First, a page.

For those who travel very short distances, the Toyota Prius Plug-In could almost be thought of as an electric car. With a battery pack that's about 5 kW-hr—many times that of the standard Prius—it can, within reason travel at highway speeds on electric power alone, or up to 14 miles or so as an EV.
Not quite, actually, but almost. First, you only have an EV as long as you're willing to watch the dash displays and not press on the accelerator too hard; and second, even if you're really careful about driving style, and even if you have the Plug-In switched to Eco Mode, the gasoline engine turns on for periods.
It is a little puzzling as to why even in EV Mode the gasoline engine needs to run periodically—sometimes for many minutes. Three of the four 'cold starts' we've done in the Prius Plug-In have prompted the gasoline engine to come on.
EV button would let you ration battery power
But for that first issue—the gasoline engine coming on when you need to press harder on the accelerator—the regular-production Prius Plug-In that will be available for purchase next year will get one useful feature our test car doesn't have: an EV Mode button that lets you lock out EV Mode and run as a normal Prius. That way, if you have a long mountain pass, or a higher-speed stretch on the Interstate, you won't quickly burn through the electric range, and could instead save it, for instance, for some lower-speed suburban driving.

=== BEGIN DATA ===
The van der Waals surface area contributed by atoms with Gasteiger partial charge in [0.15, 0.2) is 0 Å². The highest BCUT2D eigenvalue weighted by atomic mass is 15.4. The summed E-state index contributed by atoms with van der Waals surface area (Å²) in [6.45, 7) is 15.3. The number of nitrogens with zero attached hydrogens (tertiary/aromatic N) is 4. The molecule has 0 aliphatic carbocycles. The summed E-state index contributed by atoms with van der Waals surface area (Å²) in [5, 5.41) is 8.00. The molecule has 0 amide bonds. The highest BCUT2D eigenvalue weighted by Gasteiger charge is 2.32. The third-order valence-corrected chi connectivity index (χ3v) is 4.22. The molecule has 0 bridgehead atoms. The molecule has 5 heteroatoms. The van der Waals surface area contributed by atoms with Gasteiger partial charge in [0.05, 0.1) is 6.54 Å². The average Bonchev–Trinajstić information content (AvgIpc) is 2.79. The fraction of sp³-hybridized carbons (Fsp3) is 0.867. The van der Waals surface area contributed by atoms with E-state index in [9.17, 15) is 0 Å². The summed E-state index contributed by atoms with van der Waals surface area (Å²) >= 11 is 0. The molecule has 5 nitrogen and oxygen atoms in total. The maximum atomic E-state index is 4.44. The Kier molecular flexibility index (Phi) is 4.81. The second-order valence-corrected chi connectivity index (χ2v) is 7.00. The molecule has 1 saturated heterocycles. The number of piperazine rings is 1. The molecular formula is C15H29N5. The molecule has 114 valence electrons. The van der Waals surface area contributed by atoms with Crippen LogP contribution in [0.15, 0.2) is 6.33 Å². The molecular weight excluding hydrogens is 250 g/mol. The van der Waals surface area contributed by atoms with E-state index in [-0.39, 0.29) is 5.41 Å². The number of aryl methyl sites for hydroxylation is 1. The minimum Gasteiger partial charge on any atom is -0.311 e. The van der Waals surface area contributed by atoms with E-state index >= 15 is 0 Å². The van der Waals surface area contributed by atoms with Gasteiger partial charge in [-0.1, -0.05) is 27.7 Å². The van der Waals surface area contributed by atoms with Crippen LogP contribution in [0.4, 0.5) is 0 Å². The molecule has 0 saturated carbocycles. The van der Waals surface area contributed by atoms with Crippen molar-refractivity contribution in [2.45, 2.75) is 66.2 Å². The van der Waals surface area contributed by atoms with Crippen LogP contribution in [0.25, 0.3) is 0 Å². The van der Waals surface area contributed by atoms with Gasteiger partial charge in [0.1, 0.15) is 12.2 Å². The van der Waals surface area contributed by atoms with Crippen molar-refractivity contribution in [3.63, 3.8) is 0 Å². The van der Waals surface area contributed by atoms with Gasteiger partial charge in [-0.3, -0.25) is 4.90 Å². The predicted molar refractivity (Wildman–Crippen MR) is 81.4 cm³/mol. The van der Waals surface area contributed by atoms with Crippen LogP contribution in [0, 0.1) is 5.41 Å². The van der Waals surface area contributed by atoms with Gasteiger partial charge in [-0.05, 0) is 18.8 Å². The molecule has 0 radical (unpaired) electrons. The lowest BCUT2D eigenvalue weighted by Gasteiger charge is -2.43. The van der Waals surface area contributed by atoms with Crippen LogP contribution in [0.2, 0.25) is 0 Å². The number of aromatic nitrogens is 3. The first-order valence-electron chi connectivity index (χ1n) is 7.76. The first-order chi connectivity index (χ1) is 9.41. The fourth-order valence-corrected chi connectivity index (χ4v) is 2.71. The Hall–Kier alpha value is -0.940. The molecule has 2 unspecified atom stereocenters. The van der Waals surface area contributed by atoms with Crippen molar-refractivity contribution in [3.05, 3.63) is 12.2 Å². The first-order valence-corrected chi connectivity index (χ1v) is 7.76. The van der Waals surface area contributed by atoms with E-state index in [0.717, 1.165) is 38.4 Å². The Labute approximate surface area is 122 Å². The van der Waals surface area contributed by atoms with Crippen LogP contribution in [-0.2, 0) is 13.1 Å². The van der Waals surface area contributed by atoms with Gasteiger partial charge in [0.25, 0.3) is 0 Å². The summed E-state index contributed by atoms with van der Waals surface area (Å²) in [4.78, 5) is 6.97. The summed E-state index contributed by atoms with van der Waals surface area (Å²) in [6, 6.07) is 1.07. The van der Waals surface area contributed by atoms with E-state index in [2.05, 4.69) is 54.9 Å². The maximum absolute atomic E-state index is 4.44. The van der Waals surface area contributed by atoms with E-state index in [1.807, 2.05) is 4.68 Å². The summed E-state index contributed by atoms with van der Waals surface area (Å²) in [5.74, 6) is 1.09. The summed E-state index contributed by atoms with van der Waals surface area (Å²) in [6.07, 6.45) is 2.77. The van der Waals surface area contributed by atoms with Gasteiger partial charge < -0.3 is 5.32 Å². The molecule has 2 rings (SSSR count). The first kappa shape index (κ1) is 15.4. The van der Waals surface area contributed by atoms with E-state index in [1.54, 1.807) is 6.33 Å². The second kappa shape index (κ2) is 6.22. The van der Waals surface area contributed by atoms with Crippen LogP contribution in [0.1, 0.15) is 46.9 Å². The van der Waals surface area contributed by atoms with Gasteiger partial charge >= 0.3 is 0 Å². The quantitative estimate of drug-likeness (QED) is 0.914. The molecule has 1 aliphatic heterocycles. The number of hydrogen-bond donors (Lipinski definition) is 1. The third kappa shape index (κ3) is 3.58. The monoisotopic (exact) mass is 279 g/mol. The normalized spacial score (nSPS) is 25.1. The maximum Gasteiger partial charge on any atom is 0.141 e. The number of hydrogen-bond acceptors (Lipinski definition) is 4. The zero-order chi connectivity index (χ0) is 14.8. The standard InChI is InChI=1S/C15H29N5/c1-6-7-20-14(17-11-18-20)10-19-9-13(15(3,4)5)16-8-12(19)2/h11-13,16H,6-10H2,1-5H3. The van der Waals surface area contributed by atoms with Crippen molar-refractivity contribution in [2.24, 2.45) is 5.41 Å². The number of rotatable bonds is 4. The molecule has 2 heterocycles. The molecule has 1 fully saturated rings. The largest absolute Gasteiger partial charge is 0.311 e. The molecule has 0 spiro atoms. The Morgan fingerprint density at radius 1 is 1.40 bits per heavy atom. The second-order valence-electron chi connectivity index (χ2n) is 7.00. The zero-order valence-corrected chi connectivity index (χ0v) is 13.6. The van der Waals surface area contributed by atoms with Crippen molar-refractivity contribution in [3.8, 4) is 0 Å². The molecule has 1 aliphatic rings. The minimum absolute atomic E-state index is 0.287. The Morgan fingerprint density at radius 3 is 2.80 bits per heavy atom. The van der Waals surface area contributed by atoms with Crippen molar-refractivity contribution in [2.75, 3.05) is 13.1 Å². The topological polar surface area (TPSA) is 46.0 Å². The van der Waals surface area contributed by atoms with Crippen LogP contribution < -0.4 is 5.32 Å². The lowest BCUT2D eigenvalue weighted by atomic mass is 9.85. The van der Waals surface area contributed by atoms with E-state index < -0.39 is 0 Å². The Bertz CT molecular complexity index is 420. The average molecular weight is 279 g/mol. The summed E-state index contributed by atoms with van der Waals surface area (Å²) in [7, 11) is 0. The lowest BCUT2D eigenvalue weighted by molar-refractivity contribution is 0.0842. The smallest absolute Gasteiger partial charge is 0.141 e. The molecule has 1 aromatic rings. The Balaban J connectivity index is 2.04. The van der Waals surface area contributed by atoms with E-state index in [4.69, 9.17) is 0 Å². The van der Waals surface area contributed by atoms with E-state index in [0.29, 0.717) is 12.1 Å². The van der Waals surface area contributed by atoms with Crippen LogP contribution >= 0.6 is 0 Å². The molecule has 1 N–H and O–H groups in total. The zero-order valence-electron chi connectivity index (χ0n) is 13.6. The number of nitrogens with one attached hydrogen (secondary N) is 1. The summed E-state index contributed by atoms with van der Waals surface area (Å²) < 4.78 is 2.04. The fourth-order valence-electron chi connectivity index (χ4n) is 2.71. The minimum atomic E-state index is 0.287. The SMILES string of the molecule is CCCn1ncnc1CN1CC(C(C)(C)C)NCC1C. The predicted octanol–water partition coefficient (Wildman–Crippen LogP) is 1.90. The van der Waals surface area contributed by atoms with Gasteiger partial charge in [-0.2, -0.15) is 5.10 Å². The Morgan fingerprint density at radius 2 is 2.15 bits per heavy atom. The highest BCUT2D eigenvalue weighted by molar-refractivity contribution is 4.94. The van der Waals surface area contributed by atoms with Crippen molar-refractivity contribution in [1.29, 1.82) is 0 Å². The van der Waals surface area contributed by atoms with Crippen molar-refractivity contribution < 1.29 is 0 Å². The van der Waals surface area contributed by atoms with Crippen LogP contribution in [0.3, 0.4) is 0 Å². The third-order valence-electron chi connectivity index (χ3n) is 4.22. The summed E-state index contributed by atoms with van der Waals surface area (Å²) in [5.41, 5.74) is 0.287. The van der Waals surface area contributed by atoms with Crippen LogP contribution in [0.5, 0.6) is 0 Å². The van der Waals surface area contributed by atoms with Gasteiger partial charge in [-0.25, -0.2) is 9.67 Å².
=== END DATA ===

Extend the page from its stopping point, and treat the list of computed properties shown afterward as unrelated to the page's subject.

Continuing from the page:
All Cars Electric is fortunate to have, for a week, a Prius Plug-In to test, and we're starting to rack up some observations on what life with a plug-in hybrid would be like. Over the first nearly three days, we've done one partial charge and two full charges, and covered a total of just 38.4 miles.As you might guess, most of that distance has been covered in the Plug-In's EV Mode, which engages automatically when you start the car and stays on until the larger battery pack is exhausted. From our two full charges, we've seen close to 12 miles from a charge, but we've yet to drive it only in very slow-speed city driving, where the EV Mode would likely shine.
The uncalled-for starts of the engine are still perplexing, and in a few cases if we knew they were coming, or going to be so long, we would have driven in a different manner. In our most recent cold start, the engine started for four minutes in all (and the first mile of driving at low speed). And moving along at about 55 mph with traffic, the gasoline engine came on for about 90 seconds, beginning just after cresting a gradual grade (with the battery only about half depleted).
98 mpg so far
Toyota Prius Plug-In Hybrid prototype, tested in November 2010
With many more miles to cover over the next several days, we'll keep you posted, and we'll do our best to keep the Prius charged up.